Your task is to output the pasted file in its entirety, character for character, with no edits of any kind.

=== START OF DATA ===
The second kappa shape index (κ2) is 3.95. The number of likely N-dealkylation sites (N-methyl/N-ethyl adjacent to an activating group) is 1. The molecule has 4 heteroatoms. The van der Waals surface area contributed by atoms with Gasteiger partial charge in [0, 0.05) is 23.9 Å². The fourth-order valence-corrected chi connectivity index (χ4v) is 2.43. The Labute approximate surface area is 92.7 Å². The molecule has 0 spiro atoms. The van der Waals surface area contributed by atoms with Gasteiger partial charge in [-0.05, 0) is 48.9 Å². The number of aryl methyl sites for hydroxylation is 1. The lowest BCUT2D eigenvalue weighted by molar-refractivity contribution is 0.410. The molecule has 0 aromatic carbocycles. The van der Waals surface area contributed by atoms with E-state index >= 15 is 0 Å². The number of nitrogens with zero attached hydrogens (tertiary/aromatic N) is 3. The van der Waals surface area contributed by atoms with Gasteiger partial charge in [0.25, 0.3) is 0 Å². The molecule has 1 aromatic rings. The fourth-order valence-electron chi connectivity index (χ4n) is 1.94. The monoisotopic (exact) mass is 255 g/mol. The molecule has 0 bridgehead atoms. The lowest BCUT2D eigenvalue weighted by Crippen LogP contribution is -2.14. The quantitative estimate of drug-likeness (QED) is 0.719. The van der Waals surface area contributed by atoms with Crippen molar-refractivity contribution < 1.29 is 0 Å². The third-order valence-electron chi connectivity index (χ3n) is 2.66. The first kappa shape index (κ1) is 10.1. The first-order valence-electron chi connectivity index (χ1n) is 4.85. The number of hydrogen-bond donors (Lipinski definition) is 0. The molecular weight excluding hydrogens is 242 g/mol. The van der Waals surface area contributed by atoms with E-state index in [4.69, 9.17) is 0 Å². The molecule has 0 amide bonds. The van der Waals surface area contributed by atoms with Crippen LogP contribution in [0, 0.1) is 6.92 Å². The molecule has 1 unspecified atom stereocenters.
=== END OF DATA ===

The second kappa shape index (κ2) is 3.95. The number of likely N-dealkylation sites (N-methyl/N-ethyl adjacent to an activating group) is 1. The molecule has 4 heteroatoms. The van der Waals surface area contributed by atoms with Gasteiger partial charge in [0, 0.05) is 23.9 Å². The fourth-order valence-corrected chi connectivity index (χ4v) is 2.43. The Labute approximate surface area is 92.7 Å². The molecule has 0 spiro atoms. The van der Waals surface area contributed by atoms with Gasteiger partial charge in [-0.05, 0) is 48.9 Å². The number of aryl methyl sites for hydroxylation is 1. The lowest BCUT2D eigenvalue weighted by molar-refractivity contribution is 0.410. The molecule has 0 aromatic carbocycles. The van der Waals surface area contributed by atoms with E-state index >= 15 is 0 Å². The number of nitrogens with zero attached hydrogens (tertiary/aromatic N) is 3. The van der Waals surface area contributed by atoms with Gasteiger partial charge in [0.25, 0.3) is 0 Å². The molecule has 1 aromatic rings. The fourth-order valence-electron chi connectivity index (χ4n) is 1.94. The monoisotopic (exact) mass is 255 g/mol. The molecule has 0 bridgehead atoms. The lowest BCUT2D eigenvalue weighted by Crippen LogP contribution is -2.14. The quantitative estimate of drug-likeness (QED) is 0.719. The van der Waals surface area contributed by atoms with Crippen molar-refractivity contribution < 1.29 is 0 Å². The third-order valence-electron chi connectivity index (χ3n) is 2.66. The first kappa shape index (κ1) is 10.1. The first-order valence-electron chi connectivity index (χ1n) is 4.85. The number of hydrogen-bond donors (Lipinski definition) is 0. The molecular weight excluding hydrogens is 242 g/mol. The van der Waals surface area contributed by atoms with E-state index in [4.69, 9.17) is 0 Å². The molecule has 0 amide bonds. The van der Waals surface area contributed by atoms with Crippen LogP contribution in [0, 0.1) is 6.92 Å². The molecule has 1 unspecified atom stereocenters.